Via Vox Eu comes a piece looking at the distributional consequences of resource booms – using Australian data. Their conclusion:
We need good time series data from developing countries to see whether the distributional impact is bigger there than what we find for Australia. Until then, the analysis here seems timely and relevant, not just for Australia, but for all resource-rich developing countries as the price volatility experienced by the former since the late 19th century was greater than that for the average commodity-exporting low-income country.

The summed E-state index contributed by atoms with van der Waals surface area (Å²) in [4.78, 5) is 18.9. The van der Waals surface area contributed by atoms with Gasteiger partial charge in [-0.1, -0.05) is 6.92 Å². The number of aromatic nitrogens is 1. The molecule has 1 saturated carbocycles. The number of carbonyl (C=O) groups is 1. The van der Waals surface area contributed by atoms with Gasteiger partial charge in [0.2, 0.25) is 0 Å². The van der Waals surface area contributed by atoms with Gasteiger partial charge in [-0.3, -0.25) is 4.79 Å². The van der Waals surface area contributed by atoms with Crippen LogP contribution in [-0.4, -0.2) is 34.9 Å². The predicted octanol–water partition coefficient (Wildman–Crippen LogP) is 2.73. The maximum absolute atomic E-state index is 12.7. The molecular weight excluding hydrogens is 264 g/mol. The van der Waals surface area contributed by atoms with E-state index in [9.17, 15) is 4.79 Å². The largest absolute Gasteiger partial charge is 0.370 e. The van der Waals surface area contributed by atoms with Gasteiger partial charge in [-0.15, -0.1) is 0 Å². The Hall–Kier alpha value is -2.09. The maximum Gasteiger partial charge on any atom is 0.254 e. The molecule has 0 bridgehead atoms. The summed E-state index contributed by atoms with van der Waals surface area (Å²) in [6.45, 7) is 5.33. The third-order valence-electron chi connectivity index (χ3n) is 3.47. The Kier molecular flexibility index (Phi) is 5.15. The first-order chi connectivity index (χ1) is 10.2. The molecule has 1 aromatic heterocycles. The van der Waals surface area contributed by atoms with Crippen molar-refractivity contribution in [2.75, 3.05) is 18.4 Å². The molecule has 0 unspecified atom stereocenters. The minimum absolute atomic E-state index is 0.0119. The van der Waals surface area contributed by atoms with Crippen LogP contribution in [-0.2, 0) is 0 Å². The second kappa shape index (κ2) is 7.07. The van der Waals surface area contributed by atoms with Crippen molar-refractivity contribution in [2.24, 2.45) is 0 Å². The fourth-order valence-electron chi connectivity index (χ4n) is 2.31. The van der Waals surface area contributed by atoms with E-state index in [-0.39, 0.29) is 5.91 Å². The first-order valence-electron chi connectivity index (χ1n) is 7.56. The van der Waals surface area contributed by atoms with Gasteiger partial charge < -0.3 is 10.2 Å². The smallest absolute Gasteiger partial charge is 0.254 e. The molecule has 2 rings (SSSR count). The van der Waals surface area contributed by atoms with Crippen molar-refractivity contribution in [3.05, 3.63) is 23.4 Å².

The distributional impact of commodity-price shocks in Australia (Canada and New Zealand) should yield important lessons for primary producers from the developmental south.
True – the idea that taxation should be more progressive the more dispersed income and wealth is is an old and widely accepted idea. And this gives us another way to conceptualise it, with a relevant shock for the NZ and Australian context. However, a couple of things to keep in mind when thinking about these issues are: Read more